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The purpose of this study is to determine whether a rapid bedside diagnosis of Group B Strep growing in the vagina and rectum can be performed with similar success to the routine culture.
Early Onset Group B Strep (GBS) neonatal infections is one of the leading infections in newborns, nearly all of which are acquired by vertical transmission at the time of childbirth. Most cases can be prevented by identifying women who are colonized with GBS in the vaginal-rectal area and giving these colonized women prophylactic antibiotics in labor. About 15 -20% of women are colonized and nearly all of these women are asymptomatic. Because it takes up to 48 hours to obtain culture results, it is currently recommended to perform cultures in the clinic about 3 - 5 weeks prior to their due date and then prophylaxing those women colonized with GBS with antibiotics when they come in to labor. There are several downsides to this strategy. All women who present with preterm labor are treated until culture results become available (overtreatment), women who go into labor while waiting for culture results are all treated (overtreatment), prior studies have shown 33% of women are positive at 35 weeks, but negative at birth (overtreatment) and 10% are negative at 35 weeks and positive at birth (undertreatment), lost or missing culture results (over- or undertreatment). Using microfluidics and flourescent PCR, a new test can identify GBS reliably in 30 to 45 minutes in vitro. This study proposes to evaluate the clinical performance (sensitivity, specificity, positive and negative predictive value) of the microfluidic rapid GBS technique in selected women presenting at 35 - 37 weeks to antental clinics at the University of Michigan compared to standard culture.
Observational Model: Defined Population, Primary Purpose: Screening, Time Perspective: Cross-Sectional, Time Perspective: Prospective
Streptococcus Group B
University of Michigan Hospital
University of Michigan
Published on BioPortfolio: 2014-07-23T21:43:37-0400
This study will evaluate the safety and immunogenicity of a Group B Streptococcus vaccine.
The study is aimed at assessing pharyngeal and nasopharyngeal Streptococcus pneumonia carriage and pharyngeal Group A streptococcus carriage among field units new recruits.
Part A: The primary objective is to evaluate the safety and tolerability of a potential vaccine against Group B streptococcus. Part B: To evaluate the long term safety profile of the GBS-...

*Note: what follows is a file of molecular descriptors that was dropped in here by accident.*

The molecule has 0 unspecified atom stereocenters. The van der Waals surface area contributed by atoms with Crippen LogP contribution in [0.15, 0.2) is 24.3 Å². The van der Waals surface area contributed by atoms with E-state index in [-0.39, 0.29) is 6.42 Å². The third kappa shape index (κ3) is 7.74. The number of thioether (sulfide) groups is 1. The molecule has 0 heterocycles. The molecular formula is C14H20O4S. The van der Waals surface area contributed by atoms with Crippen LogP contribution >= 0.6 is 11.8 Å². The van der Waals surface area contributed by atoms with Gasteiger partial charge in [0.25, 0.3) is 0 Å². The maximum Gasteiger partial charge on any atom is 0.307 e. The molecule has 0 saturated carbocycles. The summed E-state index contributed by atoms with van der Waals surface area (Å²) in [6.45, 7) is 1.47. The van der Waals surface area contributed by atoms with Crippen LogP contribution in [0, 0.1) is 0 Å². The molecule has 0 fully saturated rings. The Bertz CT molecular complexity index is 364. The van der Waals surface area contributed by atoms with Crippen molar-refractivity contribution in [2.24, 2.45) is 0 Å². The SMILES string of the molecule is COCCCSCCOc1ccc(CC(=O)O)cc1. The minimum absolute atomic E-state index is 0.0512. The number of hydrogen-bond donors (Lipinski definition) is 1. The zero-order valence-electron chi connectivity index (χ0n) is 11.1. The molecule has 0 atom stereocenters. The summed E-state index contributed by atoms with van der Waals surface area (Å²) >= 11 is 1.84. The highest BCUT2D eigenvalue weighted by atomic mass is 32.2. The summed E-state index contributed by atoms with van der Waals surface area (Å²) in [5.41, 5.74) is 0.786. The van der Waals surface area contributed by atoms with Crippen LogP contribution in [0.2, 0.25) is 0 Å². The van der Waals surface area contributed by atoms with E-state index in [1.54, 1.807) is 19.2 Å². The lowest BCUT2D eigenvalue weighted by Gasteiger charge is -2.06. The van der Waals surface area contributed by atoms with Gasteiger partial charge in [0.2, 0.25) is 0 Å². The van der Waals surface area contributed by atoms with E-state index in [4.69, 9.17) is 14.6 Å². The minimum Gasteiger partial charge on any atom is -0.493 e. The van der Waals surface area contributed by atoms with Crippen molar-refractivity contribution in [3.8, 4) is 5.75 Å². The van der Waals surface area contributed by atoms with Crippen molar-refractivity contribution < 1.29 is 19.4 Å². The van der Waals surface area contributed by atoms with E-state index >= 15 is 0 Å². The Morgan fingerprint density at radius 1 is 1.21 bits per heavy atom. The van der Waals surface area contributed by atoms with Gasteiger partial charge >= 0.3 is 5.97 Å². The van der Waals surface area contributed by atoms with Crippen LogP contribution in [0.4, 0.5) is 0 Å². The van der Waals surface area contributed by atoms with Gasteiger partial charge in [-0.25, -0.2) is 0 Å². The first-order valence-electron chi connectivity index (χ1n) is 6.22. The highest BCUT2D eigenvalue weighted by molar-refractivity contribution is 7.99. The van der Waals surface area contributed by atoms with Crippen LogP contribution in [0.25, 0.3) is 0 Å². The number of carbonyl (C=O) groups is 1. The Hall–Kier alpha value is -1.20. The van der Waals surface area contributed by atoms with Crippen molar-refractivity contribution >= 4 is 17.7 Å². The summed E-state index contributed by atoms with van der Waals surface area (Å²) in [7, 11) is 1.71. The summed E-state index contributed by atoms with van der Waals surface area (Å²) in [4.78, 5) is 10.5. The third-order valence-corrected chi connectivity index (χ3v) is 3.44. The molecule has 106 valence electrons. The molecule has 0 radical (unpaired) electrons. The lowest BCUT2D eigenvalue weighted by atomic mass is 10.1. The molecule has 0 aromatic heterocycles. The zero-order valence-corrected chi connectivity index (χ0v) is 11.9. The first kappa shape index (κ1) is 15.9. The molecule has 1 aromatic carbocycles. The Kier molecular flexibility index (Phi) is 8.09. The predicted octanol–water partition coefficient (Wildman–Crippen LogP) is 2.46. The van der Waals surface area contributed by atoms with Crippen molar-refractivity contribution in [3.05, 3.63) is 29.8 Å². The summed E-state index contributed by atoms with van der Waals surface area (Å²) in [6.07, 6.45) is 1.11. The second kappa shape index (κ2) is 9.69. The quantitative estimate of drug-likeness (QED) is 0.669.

The study investigated the immune response induced by the Group B streptococcus vaccine in healthy pregnant women. In addition, the study investigated the amount of vaccine induced antibod...
Primary Objective: Evaluation of the - Carriage rate of Streptococcus pneumoniae in the nasopharynx of children Secondary Objective: - Carriage rate and distribution of Strepto...
High rates of invasive group A Streptococcus disease were suspected by clinicians in northwestern Ontario. Patients with sepsis were being encountered with bacteremia positive for group A Streptococcu...
Streptococcus agalactiae (group B Streptococcus [GBS]) is an important neonatal pathogen and emerging cause of disease in adults. The major risk factor for neonatal disease is maternal vaginal coloniz...
Recent findings have open new perspectives on group A Streptococcus (GAS) virulence understanding with special focus on the carrier stage and new hopes for an efficient vaccine against this important ...
Outbreaks of group A streptococcus (GAS) infections can occur in healthcare settings. Transmission to patients is sometimes linked to colonised healthcare workers and/or a contaminated environment.
Tricuspid valve endocarditis caused by Group B streptococcus is a rare clinical entity with poor prognosis and has been previously reported following gynecologic procedures.
A large heterogeneous group of mostly alpha-hemolytic streptococci. They colonize the respiratory tract at birth and generally have a low degree of pathogenicity. This group of species includes STREPTOCOCCUS MITIS; STREPTOCOCCUS MUTANS; STREPTOCOCCUS ORALIS; STREPTOCOCCUS SANGUIS; STREPTOCOCCUS SOBRINUS; and the STREPTOCOCCUS MILLERI GROUP. The latter are often beta-hemolytic and commonly produce invasive pyogenic infections including brain and abdominal abscesses.
A species of gram-positive bacteria in the STREPTOCOCCUS MILLERI GROUP. It is the most frequently seen isolate of that group, has a proclivity for abscess formation, and is most often isolated from the blood, gastrointestinal, and urogenital tract.
A species of gram-positive bacteria in the STREPTOCOCCUS MILLERI GROUP. It is commonly found in the oropharnyx flora and has a proclivity for abscess formation in the upper body and respiratory tract.
A species of gram-positive bacteria in the STREPTOCOCCUS MILLERI GROUP. It is commonly found in the oropharynx flora and has a proclivity for abscess formation, most characteristically in the CENTRAL NERVOUS SYSTEM and LIVER.
A species of gram-positive, coccoid bacteria isolated from skin lesions, blood, inflammatory exudates, and the upper respiratory tract of humans. It is a group A hemolytic Streptococcus that can cause SCARLET FEVER and RHEUMATIC FEVER.
Pediatrics is the general medicine of childhood. Because of the developmental processes (psychological and physical) of childhood, the involvement of parents, and the social management of conditions at home and at school, pediatrics is a specialty. With ...
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